May 11, 2016 - 7:00pm
Curtis Library, Brunswick
Independent Wildlife Biologist and Author
Ben Kilham has been researching and living with black bears for nearly twenty years. He has become an expert in black bear behavior, as well as in rehabilitating orphaned and injured bears and reintroducing them to the wild. He is invited to lecture all over the United States and internationally. His previous book is Among the Bears, Raising Orphan Cubs in the Wild.
Kilham and his work with black bears have been featured in five internationally televised documentaries, including National Geographic and Discovery Channel features, and he has appeared on The Today Show, Good Morning America, ABC Nightly News, ABC Nightly News International, The O’Reilly Factor, Fox News Daytime Edition, Inside Edition, The David Letterman Show, NBC Nightline, CBS Coast to Coast, Canadian Broadcasting Company Nightly News, and various other shows, as well as National Public Radio, and a host of nationally broadcast radio shows. He lives in Lyme, New Hampshire.
After receiving his B.S. in Wildlife Biology from UNH, Ben Kilham attended the Colorado School of Trades and became a talented gunsmith. He also was a special student at Dartmouth’s Thayer School of Engineering. Kilham holds U.S. patents for gun safety design and a jab stick for darting wild animals. Along with his work as an independent biologist and wildlife rehabilitator specializing in bears, he is the owner of Kilham & Company, engaging in gunsmithing and product design. Over the years he has been a product engineer for Colt Firearms and Manager/Gunsmith for Paul Jaeger, Inc., Pistolsmith for Austin Behler, Pistolsmith and Gunsmith for Abercrombie & Fitch/Griffon & Howe.
Kilham has authored: Among the Bears, Raising Orphan Cubs in the Wild, published by Henry Holt & Company, New York, NY, March, 2002 and In the Company of Bears: What Black Bears Have Taught Me about Intelligence and Intuition published in 2014 by Chelsea Green with a forward by Temple Grandon.
While an independent cinematographer himself, Kilham has been widely featured on television and in various films including:
Home Waters, produced by BBC/WGBH TV, 1994; Coast to Coast, produced by CBS, July, 1997; New Hampshire Crossroads, produced by N.H. Public TV, November, 1997; Goodwill Hunting, produced by NBC Dateline, April 3,1998; Mother Bear Man, produced by National Geographic Television, Explorer, April 5, 1998; Bear Man, produced by National Geographic Television, Explorer, November 26, 2000; NBC Today Show, November, 2002; Papa Bear, Discovery Channel, December, 2004; Ultimate Bear, National Geographic Television 2006 and A Man Among Bears, National Geographic Channel 2008. Also in 2008 Kilham was featured on: Good Morning America ABC, The Today Show NBC, BC Nightly News, Bill O Reilly, FOX and Inside Edition.
Ben Kilham has given over 450 lectures on black bear behavior to schools and other organizations throughout New Hampshire and New England More than 50,000 people have attended.
Imagine raising an orphaned bear cub, carefully reintroducing her to the wild, then being welcomed back, almost daily, to observe her wild world for more than seventeen years. Imagine visiting her in her feeding spots, watching her with her mates and her young, peering into her den, and, over time, observing the lives of all the other wild bears in her territory and surrounding ones. That is what happened to Ben Kilham, whose long-term study of wild black bears has shattered conventional wisdom about how they live their lives.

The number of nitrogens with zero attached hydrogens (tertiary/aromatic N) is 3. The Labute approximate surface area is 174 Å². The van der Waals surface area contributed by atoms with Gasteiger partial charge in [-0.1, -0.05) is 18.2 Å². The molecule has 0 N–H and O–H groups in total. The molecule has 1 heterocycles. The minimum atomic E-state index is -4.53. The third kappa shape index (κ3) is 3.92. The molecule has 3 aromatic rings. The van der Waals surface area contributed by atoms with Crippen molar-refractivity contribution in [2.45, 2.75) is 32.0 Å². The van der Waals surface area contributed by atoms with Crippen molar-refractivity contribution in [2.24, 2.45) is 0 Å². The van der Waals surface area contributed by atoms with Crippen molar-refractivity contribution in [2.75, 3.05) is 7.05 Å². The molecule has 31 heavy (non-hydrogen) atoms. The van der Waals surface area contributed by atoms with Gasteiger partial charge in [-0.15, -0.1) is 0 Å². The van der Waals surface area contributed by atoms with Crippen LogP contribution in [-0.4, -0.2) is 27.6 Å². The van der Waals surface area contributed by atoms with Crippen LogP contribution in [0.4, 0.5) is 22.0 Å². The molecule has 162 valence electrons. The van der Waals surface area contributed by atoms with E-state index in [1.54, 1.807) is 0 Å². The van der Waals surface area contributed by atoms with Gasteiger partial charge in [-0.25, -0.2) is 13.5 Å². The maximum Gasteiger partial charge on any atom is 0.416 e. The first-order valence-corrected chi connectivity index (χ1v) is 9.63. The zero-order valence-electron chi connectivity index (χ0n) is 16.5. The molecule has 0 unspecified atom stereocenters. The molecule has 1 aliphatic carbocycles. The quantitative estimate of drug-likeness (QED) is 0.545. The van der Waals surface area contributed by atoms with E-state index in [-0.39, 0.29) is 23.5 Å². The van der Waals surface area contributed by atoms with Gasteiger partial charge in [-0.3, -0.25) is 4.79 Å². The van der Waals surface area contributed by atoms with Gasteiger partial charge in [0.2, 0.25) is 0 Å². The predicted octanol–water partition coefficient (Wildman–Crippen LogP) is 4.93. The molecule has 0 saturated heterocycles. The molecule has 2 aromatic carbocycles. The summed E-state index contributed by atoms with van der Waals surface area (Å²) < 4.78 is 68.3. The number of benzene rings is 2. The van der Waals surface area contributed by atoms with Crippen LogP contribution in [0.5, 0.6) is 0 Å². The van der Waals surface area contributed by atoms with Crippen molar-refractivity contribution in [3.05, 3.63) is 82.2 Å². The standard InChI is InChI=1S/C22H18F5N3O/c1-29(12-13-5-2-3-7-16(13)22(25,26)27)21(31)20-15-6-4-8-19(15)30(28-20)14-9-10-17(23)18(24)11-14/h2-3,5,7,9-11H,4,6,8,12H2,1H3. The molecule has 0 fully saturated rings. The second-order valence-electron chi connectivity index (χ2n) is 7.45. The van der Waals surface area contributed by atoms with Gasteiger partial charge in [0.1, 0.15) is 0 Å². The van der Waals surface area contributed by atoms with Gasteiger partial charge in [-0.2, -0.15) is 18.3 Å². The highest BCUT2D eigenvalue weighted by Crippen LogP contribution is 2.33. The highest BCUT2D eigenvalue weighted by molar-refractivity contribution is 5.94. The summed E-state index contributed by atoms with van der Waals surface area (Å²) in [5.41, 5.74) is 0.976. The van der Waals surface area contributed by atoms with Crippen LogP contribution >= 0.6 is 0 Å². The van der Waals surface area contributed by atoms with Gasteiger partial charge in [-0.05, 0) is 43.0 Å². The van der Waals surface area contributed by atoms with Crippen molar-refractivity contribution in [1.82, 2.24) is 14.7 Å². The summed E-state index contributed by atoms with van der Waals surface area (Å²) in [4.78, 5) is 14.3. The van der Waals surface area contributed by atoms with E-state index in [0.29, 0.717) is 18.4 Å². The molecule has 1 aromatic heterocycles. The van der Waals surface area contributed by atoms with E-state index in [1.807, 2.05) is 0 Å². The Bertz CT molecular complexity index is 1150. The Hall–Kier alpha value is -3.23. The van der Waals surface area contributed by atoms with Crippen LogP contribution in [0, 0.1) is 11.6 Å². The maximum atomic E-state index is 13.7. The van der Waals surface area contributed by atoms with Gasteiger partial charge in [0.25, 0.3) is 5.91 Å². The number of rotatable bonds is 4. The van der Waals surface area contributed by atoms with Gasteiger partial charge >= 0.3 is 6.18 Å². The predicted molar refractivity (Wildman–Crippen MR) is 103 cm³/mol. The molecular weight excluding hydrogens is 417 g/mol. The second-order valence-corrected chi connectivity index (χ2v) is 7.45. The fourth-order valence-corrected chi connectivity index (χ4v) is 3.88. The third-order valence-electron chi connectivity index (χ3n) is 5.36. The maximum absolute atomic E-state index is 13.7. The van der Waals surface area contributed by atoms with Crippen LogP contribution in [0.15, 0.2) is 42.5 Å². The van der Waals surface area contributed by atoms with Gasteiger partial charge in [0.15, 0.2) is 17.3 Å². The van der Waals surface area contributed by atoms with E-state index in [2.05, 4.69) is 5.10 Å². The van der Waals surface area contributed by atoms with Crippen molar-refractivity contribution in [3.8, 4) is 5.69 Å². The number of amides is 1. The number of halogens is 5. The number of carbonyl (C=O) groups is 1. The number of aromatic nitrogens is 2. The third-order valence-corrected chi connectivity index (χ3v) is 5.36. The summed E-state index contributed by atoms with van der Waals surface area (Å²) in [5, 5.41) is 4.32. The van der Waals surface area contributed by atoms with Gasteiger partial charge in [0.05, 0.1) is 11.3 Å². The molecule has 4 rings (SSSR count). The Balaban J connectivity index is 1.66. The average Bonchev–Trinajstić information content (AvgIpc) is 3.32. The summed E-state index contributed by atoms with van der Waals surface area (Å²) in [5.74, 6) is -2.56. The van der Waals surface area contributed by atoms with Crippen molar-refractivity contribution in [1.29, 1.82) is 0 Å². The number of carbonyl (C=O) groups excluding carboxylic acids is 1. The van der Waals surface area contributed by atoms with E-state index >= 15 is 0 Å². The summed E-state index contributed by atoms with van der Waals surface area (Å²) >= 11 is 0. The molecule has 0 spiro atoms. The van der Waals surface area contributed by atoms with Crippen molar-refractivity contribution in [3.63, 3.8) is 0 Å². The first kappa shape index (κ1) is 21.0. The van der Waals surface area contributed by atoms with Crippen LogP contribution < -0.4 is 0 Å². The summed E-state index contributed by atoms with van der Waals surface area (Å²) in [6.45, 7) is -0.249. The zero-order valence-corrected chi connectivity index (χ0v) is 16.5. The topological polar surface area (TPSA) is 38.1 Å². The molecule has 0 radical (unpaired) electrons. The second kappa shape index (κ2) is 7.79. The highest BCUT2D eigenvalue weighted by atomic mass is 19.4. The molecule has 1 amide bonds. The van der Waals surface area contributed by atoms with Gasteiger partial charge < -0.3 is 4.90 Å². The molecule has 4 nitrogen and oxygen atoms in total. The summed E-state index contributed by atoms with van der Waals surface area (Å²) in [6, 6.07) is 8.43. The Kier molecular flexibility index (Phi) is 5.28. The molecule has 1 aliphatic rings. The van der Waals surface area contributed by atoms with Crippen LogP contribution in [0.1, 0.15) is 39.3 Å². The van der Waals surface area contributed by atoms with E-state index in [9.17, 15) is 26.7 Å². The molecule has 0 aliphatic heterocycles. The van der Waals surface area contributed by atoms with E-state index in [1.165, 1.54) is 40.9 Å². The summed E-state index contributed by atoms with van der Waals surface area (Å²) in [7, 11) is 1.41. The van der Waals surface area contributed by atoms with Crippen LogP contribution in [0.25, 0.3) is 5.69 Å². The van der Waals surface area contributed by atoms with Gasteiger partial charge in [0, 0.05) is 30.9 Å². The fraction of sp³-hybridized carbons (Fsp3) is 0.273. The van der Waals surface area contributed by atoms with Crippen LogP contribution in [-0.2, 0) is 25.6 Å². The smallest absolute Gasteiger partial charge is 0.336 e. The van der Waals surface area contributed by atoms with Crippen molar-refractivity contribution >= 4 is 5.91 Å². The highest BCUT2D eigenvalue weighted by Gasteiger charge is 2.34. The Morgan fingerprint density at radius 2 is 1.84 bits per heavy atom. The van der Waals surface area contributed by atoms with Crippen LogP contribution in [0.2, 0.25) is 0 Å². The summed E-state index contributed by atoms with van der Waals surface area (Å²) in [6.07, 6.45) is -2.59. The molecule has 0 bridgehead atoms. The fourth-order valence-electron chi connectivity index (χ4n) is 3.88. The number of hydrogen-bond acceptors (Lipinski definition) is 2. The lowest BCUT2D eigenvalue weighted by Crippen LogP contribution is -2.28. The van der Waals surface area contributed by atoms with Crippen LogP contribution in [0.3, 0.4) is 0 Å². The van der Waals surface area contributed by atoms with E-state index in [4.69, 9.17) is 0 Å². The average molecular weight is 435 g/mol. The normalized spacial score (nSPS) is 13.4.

In the Company of Bears unveils Kilham’s groundbreaking work. Like others, he once thought that black bears were solitary. But he discovered that they actually have extraordinary communication and interaction with each other—creating and enforcing codes of conduct, forming alliances, and even sharing territory and food when supplies are ample.
In the Company of Bears (originally released in hardcover as Out on a Limb) is more than a story about bears. It’s the story of a scientist once kept from a traditional science career by his dyslexia, only to find that thinking and seeing differently was his greatest gift and his best tool to interpret the non-human world.
"The author is a state-sponsored researcher whose work with the black bear population in northern New Hampshire is safe, methodical and sanctioned. Since he does not currently hold a doctorate—he’s now working on that—much of his fieldwork has been discounted by the scientific community. On the other hand, his outsider status has allowed him to go his own way and trust in his natural skills rather than bemoan his shortcomings revolving around his dyslexia.
Despite his condition, he is blessed with the ability to recognize patterns and see systems where they are not self-evident. The tone of his presentation allays criticism or hostility with its frankness and generosity, as he plunges into what he has observed: how bears use scent and body language, how they compete and cooperate, how they enforce house rules and exhibit a social code of justice and punishment, and how they communicate.
Though he has interacted with hundreds of black bears, one in particular—Squirty, whom he adopted as a cub and released into the wild—has allowed Kilham to experience an intimate association with him, from comfort to anger and many other emotions in between.
The author presents a solid case for bears as primal actors of social exchange—cooperation, altruism, morality—and their study, a 'gateway' to understanding 'how surplus fitness and an increase in population density have affected human behavior.' A powerfully original study of bears."
FOR MORE INFORMATION:
Call Kathleen McGee, 666-3598